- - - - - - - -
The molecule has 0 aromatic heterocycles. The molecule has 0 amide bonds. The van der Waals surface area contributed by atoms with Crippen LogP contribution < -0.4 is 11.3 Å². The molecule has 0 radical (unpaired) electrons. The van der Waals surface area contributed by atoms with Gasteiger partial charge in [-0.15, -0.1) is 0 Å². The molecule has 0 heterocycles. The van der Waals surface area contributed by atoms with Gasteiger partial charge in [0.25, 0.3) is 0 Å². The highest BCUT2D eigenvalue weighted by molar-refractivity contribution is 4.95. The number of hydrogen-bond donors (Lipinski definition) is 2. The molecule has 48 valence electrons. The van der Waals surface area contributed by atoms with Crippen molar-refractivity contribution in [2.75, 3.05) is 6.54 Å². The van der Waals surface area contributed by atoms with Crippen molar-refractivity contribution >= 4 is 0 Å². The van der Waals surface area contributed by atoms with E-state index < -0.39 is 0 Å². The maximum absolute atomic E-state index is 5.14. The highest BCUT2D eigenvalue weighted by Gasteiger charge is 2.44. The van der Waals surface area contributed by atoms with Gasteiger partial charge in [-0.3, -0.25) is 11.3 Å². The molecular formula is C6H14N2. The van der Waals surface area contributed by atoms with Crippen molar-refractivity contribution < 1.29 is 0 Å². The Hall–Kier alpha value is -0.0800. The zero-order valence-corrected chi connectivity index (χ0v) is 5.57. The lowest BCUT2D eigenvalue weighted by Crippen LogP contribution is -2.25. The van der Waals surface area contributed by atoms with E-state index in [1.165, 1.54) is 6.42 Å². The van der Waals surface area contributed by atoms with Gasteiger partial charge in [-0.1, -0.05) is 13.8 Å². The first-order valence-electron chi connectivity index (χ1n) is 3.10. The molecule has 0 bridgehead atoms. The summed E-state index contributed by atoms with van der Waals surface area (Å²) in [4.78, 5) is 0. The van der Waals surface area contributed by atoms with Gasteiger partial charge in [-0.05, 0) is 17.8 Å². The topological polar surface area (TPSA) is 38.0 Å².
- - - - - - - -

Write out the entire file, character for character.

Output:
The molecule has 0 aromatic heterocycles. The molecule has 0 amide bonds. The van der Waals surface area contributed by atoms with Crippen LogP contribution < -0.4 is 11.3 Å². The molecule has 0 radical (unpaired) electrons. The van der Waals surface area contributed by atoms with Gasteiger partial charge in [-0.15, -0.1) is 0 Å². The molecule has 0 heterocycles. The van der Waals surface area contributed by atoms with Gasteiger partial charge in [0.25, 0.3) is 0 Å². The highest BCUT2D eigenvalue weighted by molar-refractivity contribution is 4.95. The number of hydrogen-bond donors (Lipinski definition) is 2. The molecule has 48 valence electrons. The van der Waals surface area contributed by atoms with Crippen molar-refractivity contribution in [2.75, 3.05) is 6.54 Å². The van der Waals surface area contributed by atoms with Crippen molar-refractivity contribution >= 4 is 0 Å². The van der Waals surface area contributed by atoms with E-state index < -0.39 is 0 Å². The maximum absolute atomic E-state index is 5.14. The highest BCUT2D eigenvalue weighted by Gasteiger charge is 2.44. The van der Waals surface area contributed by atoms with Gasteiger partial charge in [-0.3, -0.25) is 11.3 Å². The molecular formula is C6H14N2. The van der Waals surface area contributed by atoms with Crippen molar-refractivity contribution < 1.29 is 0 Å². The Hall–Kier alpha value is -0.0800. The zero-order valence-corrected chi connectivity index (χ0v) is 5.57. The lowest BCUT2D eigenvalue weighted by Crippen LogP contribution is -2.25. The van der Waals surface area contributed by atoms with E-state index in [1.165, 1.54) is 6.42 Å². The van der Waals surface area contributed by atoms with Gasteiger partial charge in [-0.1, -0.05) is 13.8 Å². The first-order valence-electron chi connectivity index (χ1n) is 3.10. The molecule has 0 bridgehead atoms. The summed E-state index contributed by atoms with van der Waals surface area (Å²) in [4.78, 5) is 0. The van der Waals surface area contributed by atoms with Gasteiger partial charge in [-0.05, 0) is 17.8 Å². The topological polar surface area (TPSA) is 38.0 Å².